Dan Raley

Maybe you didn’t think much about SoDo until March 26, 2000, when the Kingdome was imploded. What was once South of the Dome became, in a dusty instant, South of Downtown: a roughly four-square-mile patch that looms large in our city’s narrative. There’s no better person to write about SoDo than Dan Raley, a native Seattleite who spent nearly 30 years at the P-I. His coffee-table book Tideflats to Tomorrow: The History of Seattle’s SoDo (Fairgreens, $29.95) is packed with little-known history, fascinating anecdotes, and rare photos. From the old Duwamish mud and brine, SoDo has risen from Indian clamming ground to Hooverville in the 1930s to the present headquarters of Starbucks, K2, McKinstry, and other major companies, as well as a billion dollars worth of stadiums that provide a home for the Mariners, Seahawks, and Sounders. Proximate to railroads and the Port of Seattle, it’s been the city’s industrial heart for more than a century. Also: Ravenna Third Place Books, Fri. Aug. 6, 6:30 p.m. MICHAEL MAHONEY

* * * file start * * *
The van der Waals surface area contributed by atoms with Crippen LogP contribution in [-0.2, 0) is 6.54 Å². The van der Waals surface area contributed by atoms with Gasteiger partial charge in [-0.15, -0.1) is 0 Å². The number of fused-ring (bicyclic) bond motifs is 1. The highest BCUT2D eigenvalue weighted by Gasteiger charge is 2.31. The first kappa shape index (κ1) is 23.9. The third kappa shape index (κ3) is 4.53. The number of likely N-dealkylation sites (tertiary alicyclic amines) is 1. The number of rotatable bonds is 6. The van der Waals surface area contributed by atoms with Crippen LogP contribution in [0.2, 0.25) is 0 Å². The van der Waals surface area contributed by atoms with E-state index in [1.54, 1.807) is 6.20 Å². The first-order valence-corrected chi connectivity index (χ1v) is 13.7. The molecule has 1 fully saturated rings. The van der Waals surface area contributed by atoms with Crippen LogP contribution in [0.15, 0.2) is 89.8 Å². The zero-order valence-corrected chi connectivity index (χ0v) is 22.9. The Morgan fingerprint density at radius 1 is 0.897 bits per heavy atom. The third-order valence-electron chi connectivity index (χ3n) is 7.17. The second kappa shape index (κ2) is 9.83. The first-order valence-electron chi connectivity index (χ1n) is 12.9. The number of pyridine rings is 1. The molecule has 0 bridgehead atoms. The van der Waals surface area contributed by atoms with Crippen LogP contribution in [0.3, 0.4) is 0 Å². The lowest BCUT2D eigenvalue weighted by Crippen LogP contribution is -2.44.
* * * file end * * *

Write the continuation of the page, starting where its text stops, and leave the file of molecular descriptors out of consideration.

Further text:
Thu., Aug. 5, 5 p.m., 2010

 
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